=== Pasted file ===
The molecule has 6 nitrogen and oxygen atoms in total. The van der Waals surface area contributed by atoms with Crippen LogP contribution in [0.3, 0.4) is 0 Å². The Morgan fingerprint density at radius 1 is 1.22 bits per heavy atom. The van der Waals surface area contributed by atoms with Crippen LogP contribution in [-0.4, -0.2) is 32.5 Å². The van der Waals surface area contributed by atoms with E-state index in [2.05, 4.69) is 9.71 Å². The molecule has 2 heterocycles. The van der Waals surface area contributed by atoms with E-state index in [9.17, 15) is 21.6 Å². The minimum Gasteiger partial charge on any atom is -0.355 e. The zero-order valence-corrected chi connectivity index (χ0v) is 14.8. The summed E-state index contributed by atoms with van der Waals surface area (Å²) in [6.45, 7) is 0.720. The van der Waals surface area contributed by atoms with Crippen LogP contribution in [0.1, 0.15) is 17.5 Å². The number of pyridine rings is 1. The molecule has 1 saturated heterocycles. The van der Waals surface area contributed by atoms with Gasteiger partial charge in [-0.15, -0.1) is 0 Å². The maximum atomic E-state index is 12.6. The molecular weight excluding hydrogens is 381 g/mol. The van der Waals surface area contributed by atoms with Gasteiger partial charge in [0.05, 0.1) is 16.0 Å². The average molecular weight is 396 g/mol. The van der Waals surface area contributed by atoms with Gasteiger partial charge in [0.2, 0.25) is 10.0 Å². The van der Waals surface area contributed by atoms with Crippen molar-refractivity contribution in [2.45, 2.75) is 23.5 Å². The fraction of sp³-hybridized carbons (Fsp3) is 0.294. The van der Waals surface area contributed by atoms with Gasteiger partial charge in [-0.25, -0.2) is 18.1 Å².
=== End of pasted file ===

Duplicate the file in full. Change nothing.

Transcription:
The molecule has 6 nitrogen and oxygen atoms in total. The van der Waals surface area contributed by atoms with Crippen LogP contribution in [0.3, 0.4) is 0 Å². The Morgan fingerprint density at radius 1 is 1.22 bits per heavy atom. The van der Waals surface area contributed by atoms with Crippen LogP contribution in [-0.4, -0.2) is 32.5 Å². The van der Waals surface area contributed by atoms with E-state index in [2.05, 4.69) is 9.71 Å². The molecule has 2 heterocycles. The van der Waals surface area contributed by atoms with E-state index in [9.17, 15) is 21.6 Å². The minimum Gasteiger partial charge on any atom is -0.355 e. The zero-order valence-corrected chi connectivity index (χ0v) is 14.8. The summed E-state index contributed by atoms with van der Waals surface area (Å²) in [6.45, 7) is 0.720. The van der Waals surface area contributed by atoms with Crippen LogP contribution in [0.1, 0.15) is 17.5 Å². The number of pyridine rings is 1. The molecule has 1 saturated heterocycles. The van der Waals surface area contributed by atoms with Gasteiger partial charge in [-0.15, -0.1) is 0 Å². The maximum atomic E-state index is 12.6. The molecular weight excluding hydrogens is 381 g/mol. The van der Waals surface area contributed by atoms with Gasteiger partial charge in [0.05, 0.1) is 16.0 Å². The average molecular weight is 396 g/mol. The van der Waals surface area contributed by atoms with Gasteiger partial charge in [0.2, 0.25) is 10.0 Å². The van der Waals surface area contributed by atoms with Crippen molar-refractivity contribution in [2.45, 2.75) is 23.5 Å². The fraction of sp³-hybridized carbons (Fsp3) is 0.294. The van der Waals surface area contributed by atoms with Gasteiger partial charge in [-0.25, -0.2) is 18.1 Å².